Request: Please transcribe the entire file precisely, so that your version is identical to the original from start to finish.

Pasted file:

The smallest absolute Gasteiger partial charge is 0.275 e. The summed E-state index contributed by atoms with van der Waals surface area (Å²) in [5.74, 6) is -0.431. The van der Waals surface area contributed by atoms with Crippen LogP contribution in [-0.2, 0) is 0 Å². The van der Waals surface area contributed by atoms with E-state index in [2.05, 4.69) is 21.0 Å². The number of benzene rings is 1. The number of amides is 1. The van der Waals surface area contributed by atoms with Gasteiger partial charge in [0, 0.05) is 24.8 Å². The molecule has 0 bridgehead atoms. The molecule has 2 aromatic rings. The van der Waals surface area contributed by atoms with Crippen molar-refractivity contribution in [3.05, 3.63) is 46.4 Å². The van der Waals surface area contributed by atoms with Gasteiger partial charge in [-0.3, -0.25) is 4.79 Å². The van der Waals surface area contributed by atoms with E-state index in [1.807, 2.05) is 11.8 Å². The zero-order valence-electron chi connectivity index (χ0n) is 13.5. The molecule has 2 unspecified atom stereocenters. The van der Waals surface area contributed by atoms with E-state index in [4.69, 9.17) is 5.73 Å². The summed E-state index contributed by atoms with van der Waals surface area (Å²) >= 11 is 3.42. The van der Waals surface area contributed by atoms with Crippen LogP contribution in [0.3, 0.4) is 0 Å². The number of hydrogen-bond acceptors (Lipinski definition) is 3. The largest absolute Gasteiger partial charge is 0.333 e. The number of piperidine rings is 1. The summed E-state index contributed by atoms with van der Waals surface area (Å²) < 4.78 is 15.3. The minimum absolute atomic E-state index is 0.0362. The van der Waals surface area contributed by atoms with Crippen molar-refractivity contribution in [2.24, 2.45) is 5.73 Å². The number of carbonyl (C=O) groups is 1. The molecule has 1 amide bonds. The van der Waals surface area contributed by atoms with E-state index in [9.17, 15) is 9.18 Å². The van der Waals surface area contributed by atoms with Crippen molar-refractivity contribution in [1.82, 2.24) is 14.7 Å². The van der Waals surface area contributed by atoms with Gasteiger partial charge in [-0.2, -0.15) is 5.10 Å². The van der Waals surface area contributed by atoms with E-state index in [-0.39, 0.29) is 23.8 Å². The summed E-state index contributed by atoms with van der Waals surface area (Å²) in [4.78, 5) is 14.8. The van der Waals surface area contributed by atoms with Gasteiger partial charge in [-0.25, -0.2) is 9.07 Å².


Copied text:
The smallest absolute Gasteiger partial charge is 0.275 e. The summed E-state index contributed by atoms with van der Waals surface area (Å²) in [5.74, 6) is -0.431. The van der Waals surface area contributed by atoms with Crippen LogP contribution in [-0.2, 0) is 0 Å². The van der Waals surface area contributed by atoms with E-state index in [2.05, 4.69) is 21.0 Å². The number of benzene rings is 1. The number of amides is 1. The van der Waals surface area contributed by atoms with Gasteiger partial charge in [0, 0.05) is 24.8 Å². The molecule has 0 bridgehead atoms. The molecule has 2 aromatic rings. The van der Waals surface area contributed by atoms with Crippen molar-refractivity contribution in [3.05, 3.63) is 46.4 Å². The van der Waals surface area contributed by atoms with Gasteiger partial charge in [-0.3, -0.25) is 4.79 Å². The van der Waals surface area contributed by atoms with E-state index in [1.807, 2.05) is 11.8 Å². The zero-order valence-electron chi connectivity index (χ0n) is 13.5. The molecule has 2 unspecified atom stereocenters. The van der Waals surface area contributed by atoms with E-state index in [4.69, 9.17) is 5.73 Å². The summed E-state index contributed by atoms with van der Waals surface area (Å²) >= 11 is 3.42. The van der Waals surface area contributed by atoms with Crippen LogP contribution in [0.3, 0.4) is 0 Å². The number of hydrogen-bond acceptors (Lipinski definition) is 3. The largest absolute Gasteiger partial charge is 0.333 e. The number of piperidine rings is 1. The summed E-state index contributed by atoms with van der Waals surface area (Å²) < 4.78 is 15.3. The minimum absolute atomic E-state index is 0.0362. The van der Waals surface area contributed by atoms with Crippen molar-refractivity contribution in [2.24, 2.45) is 5.73 Å². The number of carbonyl (C=O) groups is 1. The molecule has 1 amide bonds. The van der Waals surface area contributed by atoms with E-state index in [9.17, 15) is 9.18 Å². The van der Waals surface area contributed by atoms with Crippen molar-refractivity contribution in [1.82, 2.24) is 14.7 Å². The van der Waals surface area contributed by atoms with Gasteiger partial charge in [-0.2, -0.15) is 5.10 Å². The van der Waals surface area contributed by atoms with E-state index in [-0.39, 0.29) is 23.8 Å². The summed E-state index contributed by atoms with van der Waals surface area (Å²) in [4.78, 5) is 14.8. The van der Waals surface area contributed by atoms with Gasteiger partial charge in [-0.25, -0.2) is 9.07 Å².